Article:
(AP) – The WNBA postponed its three games Wednesday night following the shooting of Jacob Blake over the weekend.
The move came hours after the NBA decided to postpone its three playoff games with its players choosing to boycott in their strongest statement yet against racial injustice.
”We know it’s a very emotional time for our players. They are struggling with what’s been happening in this country for months, if not years," said WNBA Commissioner Cathy Engelbert, who said the league supports its players decision to not play Wednesday night.
In Bradenton, Florida, in the WNBA bubble, Washington was set to play Atlanta, Minnesota was going to face Los Angeles, and Connecticut was going to meet Phoenix. Players from the Mystics, Dream, Sparks and Lynx were talking on the court for about an hour deciding whether to play or not. The decision was announced shortly before the expected 7 pm. EDT tip for the Mystics and Dream.
All four teams took a knee at center court right before leaving the court.
Atlanta Dream player Elizabeth Williams read a statement on ESPN saying that the “consensus is not to play in tonight’s games."
“We stand in solidarity with our brothers in the NBA, and will continue this conversation with our brothers and sisters across all leagues and look to take collective action,” said Williams, the secretary of the players' union.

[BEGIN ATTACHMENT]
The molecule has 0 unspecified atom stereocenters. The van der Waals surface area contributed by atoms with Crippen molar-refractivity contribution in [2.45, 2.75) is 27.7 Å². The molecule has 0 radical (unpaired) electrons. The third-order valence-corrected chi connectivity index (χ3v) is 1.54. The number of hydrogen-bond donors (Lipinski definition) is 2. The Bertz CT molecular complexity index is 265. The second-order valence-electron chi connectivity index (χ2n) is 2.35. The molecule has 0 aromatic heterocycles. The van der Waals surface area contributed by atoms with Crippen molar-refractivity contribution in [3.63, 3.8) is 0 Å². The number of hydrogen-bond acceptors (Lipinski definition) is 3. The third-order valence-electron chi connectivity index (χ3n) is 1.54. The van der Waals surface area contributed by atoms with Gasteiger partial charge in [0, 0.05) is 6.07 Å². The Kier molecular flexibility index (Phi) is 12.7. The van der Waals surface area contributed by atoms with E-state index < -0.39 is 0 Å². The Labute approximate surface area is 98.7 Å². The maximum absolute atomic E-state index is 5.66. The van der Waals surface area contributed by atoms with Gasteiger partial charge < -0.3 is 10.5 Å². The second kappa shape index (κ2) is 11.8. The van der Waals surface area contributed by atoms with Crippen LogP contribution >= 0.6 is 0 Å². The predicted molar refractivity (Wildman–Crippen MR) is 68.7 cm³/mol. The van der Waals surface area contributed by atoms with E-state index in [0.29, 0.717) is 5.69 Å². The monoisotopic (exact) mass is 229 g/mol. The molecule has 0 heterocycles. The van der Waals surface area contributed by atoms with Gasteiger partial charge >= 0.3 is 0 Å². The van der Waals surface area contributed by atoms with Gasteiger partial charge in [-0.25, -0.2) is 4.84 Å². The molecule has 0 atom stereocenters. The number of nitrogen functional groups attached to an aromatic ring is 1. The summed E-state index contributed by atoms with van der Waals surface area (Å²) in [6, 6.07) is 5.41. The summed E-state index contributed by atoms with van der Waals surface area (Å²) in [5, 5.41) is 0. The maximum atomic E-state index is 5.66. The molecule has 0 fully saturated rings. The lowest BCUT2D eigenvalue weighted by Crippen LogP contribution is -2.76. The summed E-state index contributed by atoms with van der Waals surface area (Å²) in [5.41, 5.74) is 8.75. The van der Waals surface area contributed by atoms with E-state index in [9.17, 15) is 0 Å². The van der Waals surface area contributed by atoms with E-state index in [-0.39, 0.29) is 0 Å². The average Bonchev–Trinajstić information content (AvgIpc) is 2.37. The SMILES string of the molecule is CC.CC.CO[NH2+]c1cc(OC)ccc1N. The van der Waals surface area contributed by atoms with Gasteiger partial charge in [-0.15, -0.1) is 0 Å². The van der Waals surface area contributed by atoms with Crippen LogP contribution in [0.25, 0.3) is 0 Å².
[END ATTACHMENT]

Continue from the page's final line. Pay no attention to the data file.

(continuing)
The Mystics came into the arena wearing shirts that spelled out Blake’s name on the front and had holes in the back to signify the seven bullets that the 29-year-old black man was hit with by police in Kenosha, Wisconsin.
The league had just passed its halfway mark of the 22-game season. With teams playing pretty much every other day in the bubble the postponed games will most likely have to be made up after the regular season ends on Sept. 12.
WNBA teams held a roughly 30-minute vigil back at the IMG Academy hotel Wednesday night for Blake. It was led by Nneka Ogwumike and Layshia Clarendon, who are the president and vice president of the players’ union. The vigil was attended by every team, players, coaches, staff and officials.
The WNBA and its players have dedicated this season to social justice. Players have been wearing the name of Breonna Taylor on the back of the uniforms all season long.
Taylor, a 26-year-old Black emergency medical technician, was shot eight times by plainclothes Louisville police officers serving a narcotics search warrant at her apartment on March 13. No drugs were found. Her family and protesters around the country have called for swift action against the officers who shot Taylor.
Over the course of the season players have worn warmup shirts that read “Black Lives Matter” on the front and “Say Her Name” on the back. The phrase “Black Lives Matter” is featured prominently on the courts where the teams play.